TickleFlex, an insulin injection aid invented by type-1 diabetic Peter Bailey of TickleTEC Ltd., is the winner of this year’s Horners Award for Design and Innovation. The winning entry was announced on the first day of the UK plastics trade show, Interplas, in Birmingham.
TickleFlex assists insulin-dependent diabetics who self-administer insulin. It fits onto existing needles and is designed to minimise both the pain of injection and the human error that sometimes occurs. Bailey, an engineer by training, was looking for a way to minimise the discomfort of hitting a nerve and to improve consistency. Also on his shopping list: finding a way to “steady my hand so that I could reach further around my body to inject in more places, without going in too deep or shearing the needle”, as he put it.
The TickleFlex uses specially textured flexing fingers to grip a small area of skin and control insertion depth, whilst pain is blocked by ‘saturating local sensory inputs’. The gripping action distracts the nerves, and masks the pain. The device also hides the needle as it breaks the skin, reducing stress for those who suffer from a fear of needles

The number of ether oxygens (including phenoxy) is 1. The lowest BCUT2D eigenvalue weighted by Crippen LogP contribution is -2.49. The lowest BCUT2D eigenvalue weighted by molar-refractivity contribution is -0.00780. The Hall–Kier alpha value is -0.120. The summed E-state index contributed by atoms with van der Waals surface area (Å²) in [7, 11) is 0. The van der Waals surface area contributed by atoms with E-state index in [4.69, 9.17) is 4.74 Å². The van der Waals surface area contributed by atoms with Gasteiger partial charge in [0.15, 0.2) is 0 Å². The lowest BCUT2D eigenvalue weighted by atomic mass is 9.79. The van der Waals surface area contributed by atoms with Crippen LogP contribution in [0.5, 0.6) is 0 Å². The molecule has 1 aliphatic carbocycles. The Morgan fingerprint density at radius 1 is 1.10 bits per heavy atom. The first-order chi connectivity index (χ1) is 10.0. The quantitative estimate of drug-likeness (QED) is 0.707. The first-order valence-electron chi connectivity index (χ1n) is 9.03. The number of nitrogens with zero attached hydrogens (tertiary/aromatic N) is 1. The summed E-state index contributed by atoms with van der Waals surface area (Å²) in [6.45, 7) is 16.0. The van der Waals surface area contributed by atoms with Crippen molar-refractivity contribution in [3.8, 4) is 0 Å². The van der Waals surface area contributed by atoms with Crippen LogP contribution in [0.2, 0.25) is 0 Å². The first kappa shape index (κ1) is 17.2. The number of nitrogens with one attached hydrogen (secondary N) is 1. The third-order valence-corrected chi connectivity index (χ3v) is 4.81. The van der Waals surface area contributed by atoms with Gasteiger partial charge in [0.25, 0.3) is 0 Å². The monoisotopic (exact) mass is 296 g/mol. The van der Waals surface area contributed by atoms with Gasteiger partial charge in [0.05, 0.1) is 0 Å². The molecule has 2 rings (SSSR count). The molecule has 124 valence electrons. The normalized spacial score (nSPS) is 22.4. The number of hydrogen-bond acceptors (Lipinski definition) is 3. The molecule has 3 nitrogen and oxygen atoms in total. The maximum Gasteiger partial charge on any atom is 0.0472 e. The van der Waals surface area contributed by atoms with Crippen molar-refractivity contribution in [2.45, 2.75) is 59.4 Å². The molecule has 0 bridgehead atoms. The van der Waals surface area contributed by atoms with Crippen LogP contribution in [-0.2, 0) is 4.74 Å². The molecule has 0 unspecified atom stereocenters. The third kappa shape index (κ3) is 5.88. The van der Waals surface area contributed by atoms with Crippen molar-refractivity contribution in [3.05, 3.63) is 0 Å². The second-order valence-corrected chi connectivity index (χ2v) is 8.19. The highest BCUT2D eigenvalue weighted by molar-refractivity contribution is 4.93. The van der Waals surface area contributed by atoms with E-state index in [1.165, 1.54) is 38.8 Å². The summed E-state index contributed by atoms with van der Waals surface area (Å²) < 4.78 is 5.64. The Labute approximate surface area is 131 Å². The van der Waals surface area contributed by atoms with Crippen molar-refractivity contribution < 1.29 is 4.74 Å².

The judge, including members of the Worshipful Company of Horners and the British Plastics Federation (BPF)s were impressed by how these features were combined to improve the everyday lives of those who need to self-administer insulin. Judging it to have the potential to make a positive difference in many people’s lives, they determined it to be an ‘innovative medical application of plastics’ versatility in solving a real-world issue’.
A second finalist Phytoponics received the BPF Award for their hydroponic system to grow food in less hospitable climates at less cost. The plastic hydroponics kit is the first of its kind to offer Deep Water Culture technology geared at the hectare scale, which should provide productive benefits to the commercial grower at a much lower cost than has previously been the case.